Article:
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Title

: New Accessions in Painting

Author

Minneapolis Institute of Arts

Date

1939

Institution Minneapolis Institute of Arts
During the past week three paintings, recent purchases from various funds, have been hung in Gallery C-5. From the Elbridge C. Cooke Fund comes a Portrait of Mrs. Thomas Lincoln Manson by Sargent; from the John R. Van Derlip Fund a small painting of The Bull Fight by the little-known nineteenth-century Spaniard Eugenio Lucas; and from the Julia B. Bigelow Fund, bequeathed by the late John Bigelow for the purchase of American paintings, The Holiday, a characteristic landscape with figures by Maurice Prendergast.The Portrait of Mrs. Thomas Lincoln Manson epitomizes the style both of Sargent and the period in which he flourished. It was executed in 1891, not as a commission but as a sort of bread-and-butter letter to a hostess under whose roof Sargent had passed a good part of that year. The painting went to London with the artist when he returned there after his visit to America, and was exhibited at the Royal Academy with great success.It is a charming and characteristic work, executed with the grace and lightness of touch one expects to find in Sargent’s portraits. Seated on a square sofa upholstered in pale salmon brocade sprigged with flowers, the subject has all the elegance of her era. She is clad in a gown of heavy silk shot with red and black whose voluminous skirt billows from a tightly fitting basque with a red bodice. The elbow length sleeves are finished with deep frills lined in red. Above the low, squared neck of the gown the head rises proudly above against a neutral dark background. It is a splendid characterization, presented in Sargent’s most masterly manner. The dark eyes, candid and faintly amused, are especially striking.This portrait has been called one of Sargent’s most unified and harmonious compositions. But unity and harmony of composition were so much a part of his work that it is hard to say that one portrait surpasses any other in this respect. Certainly it is a distinguished portrayal in which color is handled with extraordinary felicity, and it brings to the permanent collections one of Sargent’s most characteristic works. The possession of one of his works is almost essential in a representative collection of American painting, for he was one of the most famous of our native artists.Unlike many others, he was never oppressed by circumstances. He was born in Florence in 1856 and spent so much of his life in foreign lands that many people are even yet not sure of his nationality. He was an American and proud of his citizenship. Despite the fact that he made his residence in London, he was fond of this country and enjoyed being here.He received his early education in Italy, studying part of the time at the Academy of Fine Arts in Florence. Later he went to Paris, where he entered the studio of Carolus Duran, then the most celebrated portraitist in Paris. Sargent learned much from Duran, and subsequently from Velasquez, yet he was never dominated by anyone. In 1884 he moved to London, making his home there for the remainder of his life.Success came early to Sargent. In Europe and in this country his portraits were in great demand, and it is a tribute to his craftsmanship that in all the great number he painted he can seldom be accused of perfunctory execution. His facility was partly the result of his natural bent and partly of his own rigorous training. It is deceptive in its easy elegance, for it conceals precise and careful workmanship.It is not uncommon for a man who succeeds easily to be assailed by critics, and Sargent was no exception. He was accused of superficiality, excessive worldliness, and many other faults. Worldly he undoubtedly was, but his work was performed in a worldly atmosphere and his subjects drawn from a worldly class. For what they represent, his portraits are as perfect an expression as one could ask, and it is illuminating, in this period of reversion to an earlier age of manners, to consider them from his point of view.The acquisition of the Manson Portrait is a particularly happy one because it, together with the charming painting of the Luxembourg Gardens acquired in 1916, present two quite different aspects of one of our most celebrated painters.In 1912, when a retrospective exhibition of Eugenio Lucas’ paintings was held in Spain, the already sound reputation of the artist became more solidly established than ever, yet his work is still little known in this country. Like those of many other minor Spanish artists, however, his pictures are beginning to sift out of his native country, and it is not improbable that he will eventually become far more widely known in America than he now is.In the Institute’s newly acquired canvas, Lucas shows himself to be closely related to Goya, whom he greatly admired and with whose works his own are sometimes confused. His rendition of The Bull Fight, one of the most popular of all Spanish subjects, is executed with greatest freedom, foreshadowing the liberty of treatment that was to become so conspicuous a part of the equipment of later nineteenth-century artists.The interest of the canvas is concentrated in the central scene, which is sharply delineated in contrast to the rather sketchy treatment of the rest of the composition. The frenzied horse, rearing over the figure of a toreador being gored by the bull, present a high focal point from which the figures of other participants in the fight, lightly sketched in, recede in a dropping wave. The figures looking on from an open balcony in the left background are merely suggested, their vague features giving a ghostly and somewhat macabre aspect to the scene. Beyond the wooden fence surrounding the arena other spectators observe the progress of the battle, and from a sullen, lurid sky a murky light breaks on the central group.The painting is full of movement vividly presented in a sort of shorthand style of drawing. The man on the left, running forward with his cape, and the one on the right drawing away from the slaughter before him, are important, if minor factors in the composition.In its treatment of color the painting is reminiscent of Goya. Violent tones, violently introduced, add to the brutality of the scene. Strong blue, crimson, and ocher break out like flames in the general darkness of the composition. Such treatment was not so natural to Lucas as the peculiar golden tone to be found in many of his paintings, and particularly in his magnificent portrait of Perez Rubio, but it is one that he used effectively in scenes such as this.Lucas is counted among the precursors of impressionism, and that he did in fact anticipate it is shown in this painting of The Bull Fight. But he was above all things a painter of movement. That, too, is evident in the Institute’s picture. It is in his larger compositions, however, such as the Battle of Bailen, in a private collection in Spain, that his gift for portraying action is shown at its best. The ebb and flow of movement, in man or beast, captivated him, and he depicted it supremely well.Eugenio Lucas was born at Alcala de Henares in 1824 and died in Madrid in 1870. He studied at the Academy of Madrid under various masters, but it was from Goya that he drew his greatest inspiration. In acquiring his painting of The Bull Fight, the Institute is adding to its collection a new personality as well as a vivid and interesting work.Maurice Prendergast’s painting of The Holiday is far removed in both spirit and technique from the two works described above. It is informal, decorative, and vibrant, executed in flat masses of color so that it resembles a piece of tapestry.Prendergast was keenly interested in people and liked to depict them in their moments of recreation, in the park, at the beach, or in the fields. The Holiday shows a group of women and children resting or strolling in a little park. Carefree and languid in their glowing landscape, they convey an atmosphere of joy that is one of the greatest charms of Prendergast’s paintings. About them all is an air of unreality, achieved partly through the use of color and partly through the vaguely suggested figures that wander at large in a painted fairyland. Yet this scene has the stamp of reality, for it is obvious that the artist has drawn his subjects from life.Prendergast was a painter who attained little success during his lifetime. He was a simple man, and apparently a dreamy one, who was content to go his own way oblivious to criticism or praise. From his childhood he liked to draw, and he used to spend his holidays in the country sketching anything that caught his fancy. During his early youth he worked in a dry goods store, and when he was not busy at the tasks assigned him he passed his time drawing the gayly colored dresses displayed about the store. Pretty costumes always delighted him, and his joy in painting them, with their enchanting frills and ribbons, may be observed in his work to the end of his life.In 1886, when he was twenty-seven years old, Prendergast went to Paris for three years. During part of that time he studied at Julien’s. It was then, possibly, that he became familiar with impressionism, for he later manipulated it so that his work took on a quality anticipating post-impressionism. He was interested in more than the effect of light. He wanted to convey, in a fashion that became peculiarly personal to him, his own thoughts and moods.After he returned to Boston from Paris, Prendergast continued painting the show cards which contributed to his livelihood. He also did some work in illustration, and spent much of his time making frames for his pictures. In his estimation they were an important part of any painting, and whenever he saw one that pleased him he made a note of it for future use.Except by a few, Prendergast’s work was more tolerated than admired during his lifetime, for by some freak of chance this simple, detached personality achieved in his art a modernity so intense that it was incomprehensible to most of his contemporaries. It is only quite recently that he has come to be more widely recognized as a subtle and original painter. A retrospective exhibition of his work and that of his brother Charles, held at the Addison Gallery of American Art in Andover last summer, is responsible for an increased interest now manifested in the painting of the Prendergasts and especially in that of Maurice. The Holiday is a thoroughly characteristic expression of his philosophy, and an interesting addition to the collection of American paintings.Referenced Works of Art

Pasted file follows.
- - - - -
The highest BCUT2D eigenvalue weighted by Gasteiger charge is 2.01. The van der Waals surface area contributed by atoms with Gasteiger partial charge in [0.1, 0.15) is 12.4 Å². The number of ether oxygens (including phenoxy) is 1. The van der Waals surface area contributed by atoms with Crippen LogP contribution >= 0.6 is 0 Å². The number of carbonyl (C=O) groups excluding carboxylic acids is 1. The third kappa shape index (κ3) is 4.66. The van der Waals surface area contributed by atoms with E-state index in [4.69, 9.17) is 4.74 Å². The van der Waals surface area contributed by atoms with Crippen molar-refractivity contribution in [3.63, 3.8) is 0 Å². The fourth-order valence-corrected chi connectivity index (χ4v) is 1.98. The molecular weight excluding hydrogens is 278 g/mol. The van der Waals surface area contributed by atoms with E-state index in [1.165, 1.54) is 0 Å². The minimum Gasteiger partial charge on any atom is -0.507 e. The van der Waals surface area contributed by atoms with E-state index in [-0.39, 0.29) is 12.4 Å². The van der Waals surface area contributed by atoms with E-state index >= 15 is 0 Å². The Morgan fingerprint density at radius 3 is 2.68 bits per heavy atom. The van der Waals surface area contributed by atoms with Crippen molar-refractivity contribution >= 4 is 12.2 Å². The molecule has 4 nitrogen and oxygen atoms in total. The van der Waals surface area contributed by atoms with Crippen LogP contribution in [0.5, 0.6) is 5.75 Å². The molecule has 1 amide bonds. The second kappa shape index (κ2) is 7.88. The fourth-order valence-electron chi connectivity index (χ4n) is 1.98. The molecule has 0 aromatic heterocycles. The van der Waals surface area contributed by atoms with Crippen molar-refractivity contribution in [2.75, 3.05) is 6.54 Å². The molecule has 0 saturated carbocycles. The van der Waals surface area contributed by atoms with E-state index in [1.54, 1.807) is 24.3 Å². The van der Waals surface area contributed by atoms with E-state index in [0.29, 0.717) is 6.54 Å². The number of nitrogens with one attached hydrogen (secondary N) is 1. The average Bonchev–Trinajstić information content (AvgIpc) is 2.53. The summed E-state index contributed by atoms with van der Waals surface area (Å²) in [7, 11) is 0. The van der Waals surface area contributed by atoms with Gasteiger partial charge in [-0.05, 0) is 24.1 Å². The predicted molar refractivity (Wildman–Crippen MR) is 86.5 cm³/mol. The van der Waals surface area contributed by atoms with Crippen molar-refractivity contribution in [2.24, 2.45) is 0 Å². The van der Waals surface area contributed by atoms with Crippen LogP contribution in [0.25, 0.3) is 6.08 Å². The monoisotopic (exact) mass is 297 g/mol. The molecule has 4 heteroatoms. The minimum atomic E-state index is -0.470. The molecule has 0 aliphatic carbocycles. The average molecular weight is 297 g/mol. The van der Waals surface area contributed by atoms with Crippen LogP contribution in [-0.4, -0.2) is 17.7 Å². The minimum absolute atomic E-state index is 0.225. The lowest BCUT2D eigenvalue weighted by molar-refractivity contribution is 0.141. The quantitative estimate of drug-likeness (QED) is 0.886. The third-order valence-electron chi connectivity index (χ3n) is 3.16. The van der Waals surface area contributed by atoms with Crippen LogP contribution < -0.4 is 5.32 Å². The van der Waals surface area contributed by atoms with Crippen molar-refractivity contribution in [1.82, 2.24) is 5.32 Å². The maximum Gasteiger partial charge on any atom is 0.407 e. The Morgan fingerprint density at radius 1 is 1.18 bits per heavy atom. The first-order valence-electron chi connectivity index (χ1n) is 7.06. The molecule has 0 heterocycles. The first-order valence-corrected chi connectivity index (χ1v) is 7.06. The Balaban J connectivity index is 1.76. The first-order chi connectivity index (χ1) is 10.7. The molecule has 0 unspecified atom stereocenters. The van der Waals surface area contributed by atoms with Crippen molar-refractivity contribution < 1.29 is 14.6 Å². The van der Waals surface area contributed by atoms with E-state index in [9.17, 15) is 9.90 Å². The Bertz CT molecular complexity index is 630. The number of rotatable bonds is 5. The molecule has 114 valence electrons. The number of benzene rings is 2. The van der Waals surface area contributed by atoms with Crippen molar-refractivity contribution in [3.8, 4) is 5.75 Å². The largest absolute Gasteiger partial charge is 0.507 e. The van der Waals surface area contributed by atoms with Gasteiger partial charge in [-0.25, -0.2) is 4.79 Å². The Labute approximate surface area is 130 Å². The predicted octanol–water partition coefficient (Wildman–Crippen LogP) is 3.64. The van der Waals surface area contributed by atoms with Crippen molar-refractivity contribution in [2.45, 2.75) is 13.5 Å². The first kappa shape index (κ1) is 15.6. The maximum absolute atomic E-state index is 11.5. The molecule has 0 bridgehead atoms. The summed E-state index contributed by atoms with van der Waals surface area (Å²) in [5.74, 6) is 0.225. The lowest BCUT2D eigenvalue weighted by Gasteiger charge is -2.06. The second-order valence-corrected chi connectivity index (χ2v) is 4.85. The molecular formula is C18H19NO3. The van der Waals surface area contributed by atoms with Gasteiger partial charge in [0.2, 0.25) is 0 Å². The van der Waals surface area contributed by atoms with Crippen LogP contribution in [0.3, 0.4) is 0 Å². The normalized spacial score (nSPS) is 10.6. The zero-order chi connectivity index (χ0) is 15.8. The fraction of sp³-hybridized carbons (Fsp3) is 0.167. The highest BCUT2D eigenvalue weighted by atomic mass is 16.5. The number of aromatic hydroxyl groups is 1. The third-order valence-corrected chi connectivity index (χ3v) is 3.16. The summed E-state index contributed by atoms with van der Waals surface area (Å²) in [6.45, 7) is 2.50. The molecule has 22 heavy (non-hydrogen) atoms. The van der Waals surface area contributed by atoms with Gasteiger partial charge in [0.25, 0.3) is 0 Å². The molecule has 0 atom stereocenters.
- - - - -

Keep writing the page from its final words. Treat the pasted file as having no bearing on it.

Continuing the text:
1. Portrait of Mrs. Thomas Lincoln Manson by John S. Sargent
    Purchased from the Elbridge C. Cooke Fund
  2. The Bull Fight by Eugenio Lucas, Spanish, 1824-1870
    Acquired from the John R. Van Derlip Fund
  3. The Holiday by Maurice Prendergast, American, 1859-1924
    The Julia B. Bigelow Fund Bequeathed by John Bigelow
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Source: "New Accessions in Painting," <i>The Minneapolis Institute of Arts Bulletin</i> 28, no. 1 (January, 1939): 2-6.
Rights: ©MIA
Added to Site: March 10, 2009